Presented during a live broadcast on the National Geographic Channel, Zoghbi was recognized for her discoveries of the genetic causes and biochemical mechanisms of spinocerebellar ataxia, a neurodegenerative disorder affecting balance and coordination, and Rett syndrome, a genetic neurological disease characterized by the loss of motor skills, speech and other cognitive abilities affecting girls one or two years after birth. Prior to Zoghbi’s pioneering work in neuroscience, little was understood about the causes of these diseases, let alone how to potentially treat or cure them.

As one of the world’s leading neurogeneticists, Zoghbi, director of the Jan and Dan Duncan Neurological Research Institute (NRI) at Texas Children’s and Baylor, has been instrumental in other important medical breakthroughs in neurological disease research including her most recent discovery of how lowering toxic levels of tau in the brain could potentially lead to new therapies to reverse or prevent Alzheimer’s disease.

“We are tremendously proud of the transformational work Dr. Zoghbi and her team are doing at the NRI. The numerous discoveries coming from Texas Children’s and Baylor will have an immeasurable impact on so many of our families suffering from unexplainable neurological diseases,” said Texas Children’s President and CEO Mark A. Wallace. “Please join me in congratulating Dr. Zoghbi for this well-deserved and prestigious global recognition.”

Zoghbi plans to donate the majority of her $3-million Breakthrough Prize to support education and research initiatives. She wishes to recognize the institutions that impacted her career including Texas Children’s and Baylor. The gifts will help advance genetic and neuroscience research.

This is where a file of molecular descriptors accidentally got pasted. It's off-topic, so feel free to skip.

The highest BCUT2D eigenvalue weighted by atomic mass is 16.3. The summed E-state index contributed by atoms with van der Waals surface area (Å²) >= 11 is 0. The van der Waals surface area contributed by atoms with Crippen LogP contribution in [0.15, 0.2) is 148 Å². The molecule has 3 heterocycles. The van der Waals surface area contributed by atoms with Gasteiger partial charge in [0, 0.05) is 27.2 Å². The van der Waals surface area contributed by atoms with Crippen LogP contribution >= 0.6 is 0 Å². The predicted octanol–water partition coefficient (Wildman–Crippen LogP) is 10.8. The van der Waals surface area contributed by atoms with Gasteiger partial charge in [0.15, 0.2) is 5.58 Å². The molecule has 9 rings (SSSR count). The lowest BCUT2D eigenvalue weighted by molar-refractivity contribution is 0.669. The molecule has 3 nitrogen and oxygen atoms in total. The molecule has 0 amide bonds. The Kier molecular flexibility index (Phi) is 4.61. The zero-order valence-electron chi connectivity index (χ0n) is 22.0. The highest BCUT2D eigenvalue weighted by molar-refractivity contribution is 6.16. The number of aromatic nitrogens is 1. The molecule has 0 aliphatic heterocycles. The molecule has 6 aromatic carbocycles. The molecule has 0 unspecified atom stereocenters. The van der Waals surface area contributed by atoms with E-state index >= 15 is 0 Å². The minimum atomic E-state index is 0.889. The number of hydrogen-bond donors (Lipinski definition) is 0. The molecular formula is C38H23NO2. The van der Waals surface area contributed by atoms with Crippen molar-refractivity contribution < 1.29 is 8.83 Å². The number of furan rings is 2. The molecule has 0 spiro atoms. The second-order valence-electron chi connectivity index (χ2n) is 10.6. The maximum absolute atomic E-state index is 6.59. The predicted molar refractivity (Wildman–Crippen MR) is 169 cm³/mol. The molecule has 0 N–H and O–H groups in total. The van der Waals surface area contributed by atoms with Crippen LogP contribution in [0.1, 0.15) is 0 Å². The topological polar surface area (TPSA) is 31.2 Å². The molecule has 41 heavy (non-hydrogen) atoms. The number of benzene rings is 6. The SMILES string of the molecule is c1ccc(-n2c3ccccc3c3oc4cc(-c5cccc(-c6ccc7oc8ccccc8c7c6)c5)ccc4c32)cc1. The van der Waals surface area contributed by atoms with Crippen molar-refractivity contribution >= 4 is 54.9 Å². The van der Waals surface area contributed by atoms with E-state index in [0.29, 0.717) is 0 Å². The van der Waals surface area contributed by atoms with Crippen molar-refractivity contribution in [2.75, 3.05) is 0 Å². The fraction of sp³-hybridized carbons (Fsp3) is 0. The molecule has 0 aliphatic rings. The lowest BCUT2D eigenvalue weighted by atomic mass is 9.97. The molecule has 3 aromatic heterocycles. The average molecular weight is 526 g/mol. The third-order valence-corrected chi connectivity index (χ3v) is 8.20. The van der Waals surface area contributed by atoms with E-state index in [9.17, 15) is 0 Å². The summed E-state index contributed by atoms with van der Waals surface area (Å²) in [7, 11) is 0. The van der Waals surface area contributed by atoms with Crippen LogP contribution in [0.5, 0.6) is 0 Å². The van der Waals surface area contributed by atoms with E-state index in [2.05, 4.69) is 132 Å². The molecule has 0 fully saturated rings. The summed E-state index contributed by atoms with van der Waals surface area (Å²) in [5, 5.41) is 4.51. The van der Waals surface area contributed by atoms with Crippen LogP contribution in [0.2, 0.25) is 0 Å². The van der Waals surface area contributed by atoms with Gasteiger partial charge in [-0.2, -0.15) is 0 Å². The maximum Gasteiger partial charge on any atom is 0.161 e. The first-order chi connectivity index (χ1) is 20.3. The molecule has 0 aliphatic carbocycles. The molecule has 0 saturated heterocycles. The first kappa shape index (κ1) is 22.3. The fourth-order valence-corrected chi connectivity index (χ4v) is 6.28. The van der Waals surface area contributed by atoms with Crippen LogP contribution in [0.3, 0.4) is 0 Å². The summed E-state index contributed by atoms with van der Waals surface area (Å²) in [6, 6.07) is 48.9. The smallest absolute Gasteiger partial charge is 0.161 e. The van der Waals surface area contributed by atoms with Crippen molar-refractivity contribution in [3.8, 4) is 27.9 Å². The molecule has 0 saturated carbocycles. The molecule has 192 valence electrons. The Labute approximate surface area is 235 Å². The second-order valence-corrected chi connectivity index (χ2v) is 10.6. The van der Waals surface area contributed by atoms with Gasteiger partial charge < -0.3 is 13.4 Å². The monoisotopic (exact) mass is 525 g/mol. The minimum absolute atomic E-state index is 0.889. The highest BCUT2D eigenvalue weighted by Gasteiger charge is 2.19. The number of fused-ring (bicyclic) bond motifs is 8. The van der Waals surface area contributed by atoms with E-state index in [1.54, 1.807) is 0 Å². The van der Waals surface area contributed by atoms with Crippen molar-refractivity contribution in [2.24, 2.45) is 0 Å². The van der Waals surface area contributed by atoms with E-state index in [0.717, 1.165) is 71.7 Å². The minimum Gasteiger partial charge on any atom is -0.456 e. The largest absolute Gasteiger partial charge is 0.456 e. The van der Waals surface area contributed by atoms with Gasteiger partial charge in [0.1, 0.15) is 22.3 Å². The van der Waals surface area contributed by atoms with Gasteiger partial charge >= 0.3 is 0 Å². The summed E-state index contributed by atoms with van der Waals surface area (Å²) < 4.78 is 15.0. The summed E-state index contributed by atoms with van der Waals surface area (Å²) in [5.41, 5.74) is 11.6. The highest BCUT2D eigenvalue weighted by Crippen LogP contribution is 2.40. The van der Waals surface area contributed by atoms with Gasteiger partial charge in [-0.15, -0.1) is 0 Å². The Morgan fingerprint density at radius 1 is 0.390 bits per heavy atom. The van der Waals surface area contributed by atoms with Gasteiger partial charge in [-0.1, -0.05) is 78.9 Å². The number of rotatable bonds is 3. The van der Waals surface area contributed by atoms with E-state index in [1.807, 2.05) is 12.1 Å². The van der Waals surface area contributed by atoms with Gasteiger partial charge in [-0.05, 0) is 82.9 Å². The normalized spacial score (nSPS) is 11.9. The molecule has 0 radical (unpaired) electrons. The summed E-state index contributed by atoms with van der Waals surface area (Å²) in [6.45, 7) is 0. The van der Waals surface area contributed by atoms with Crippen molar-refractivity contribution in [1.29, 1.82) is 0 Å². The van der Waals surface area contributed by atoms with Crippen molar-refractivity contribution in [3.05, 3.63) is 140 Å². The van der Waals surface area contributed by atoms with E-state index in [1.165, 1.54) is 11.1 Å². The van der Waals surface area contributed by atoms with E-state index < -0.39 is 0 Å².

Zoghbi thanked her supporters with the following acceptance speech: “As a young doctor, I found it heartbreaking to watch my patients, young and old, lose their lives to neurological diseases. I turned to research for answers, and today, together with collaborators and trainees, we are charting new paths towards viable therapies. It’s thrilling to see we are beginning to understand the language of life and translate it to help mankind. I feel fortunate to have had my career nurtured by two of the finest institutions, Baylor College of Medicine and Texas Children’s Hospital and to have the support of the Howard Hughes Medical Institute. I thank my husband William and our children, Roula and Anthony, for their unwavering support, and they share this honor with me today.”

Click here to learn more about the ceremony and this award including a feature story on Zoghbi from the Houston Chronicle. FOX will air a one-hour version of the ceremony on Sunday, December 18, at 6 p.m.

In addition to this accolade, Zoghbi has earned dozens of honors and awards, including most recently the 2016 Shaw Prize in Medicine and the 2016 Jessie Stevenson Kovalenko Medal for her research.

November 15, 2016

111616epilepsyinside640Imagine being a parent of a child who has uncontrollable seizures. After numerous doctor visits and four failed medication attempts, the cause of your child’s seizures remains a mystery. That was the grim reality Mallory Hansen and her husband, Craig, faced after their son’s epilepsy diagnosis.

“When Noah was 10 weeks old, we noticed he was not acting normally,” Hansen said. “We learned he was experiencing infantile spasms. He would have anywhere from 10 to 30 seizures a day, and with each occurrence, he experienced 30 to 100 epileptic twitches.”

Despite being diagnosed with epilepsy at four months old, Noah underwent numerous tests including MRIs, blood work, EEGs, seeing a neurologist and a genetic doctor to pinpoint the cause of his seizures, but still no answers. When their son was two years old, the Hansens relocated to Houston and Noah’s medical files were transferred to Texas Children’s Hospital. It was there that the family finally got the answers to their son’s perplexing medical condition.

“The neurology team at Texas Children’s performed more tests including nuclear medicine, MRIs and EEGs in their Epilepsy Monitoring Unit which meant Noah had to stay in the hospital for multiple days,” Hansen said. “It was after an MRI that the neurologist discovered the reason behind Noah’s seizures and epilepsy.”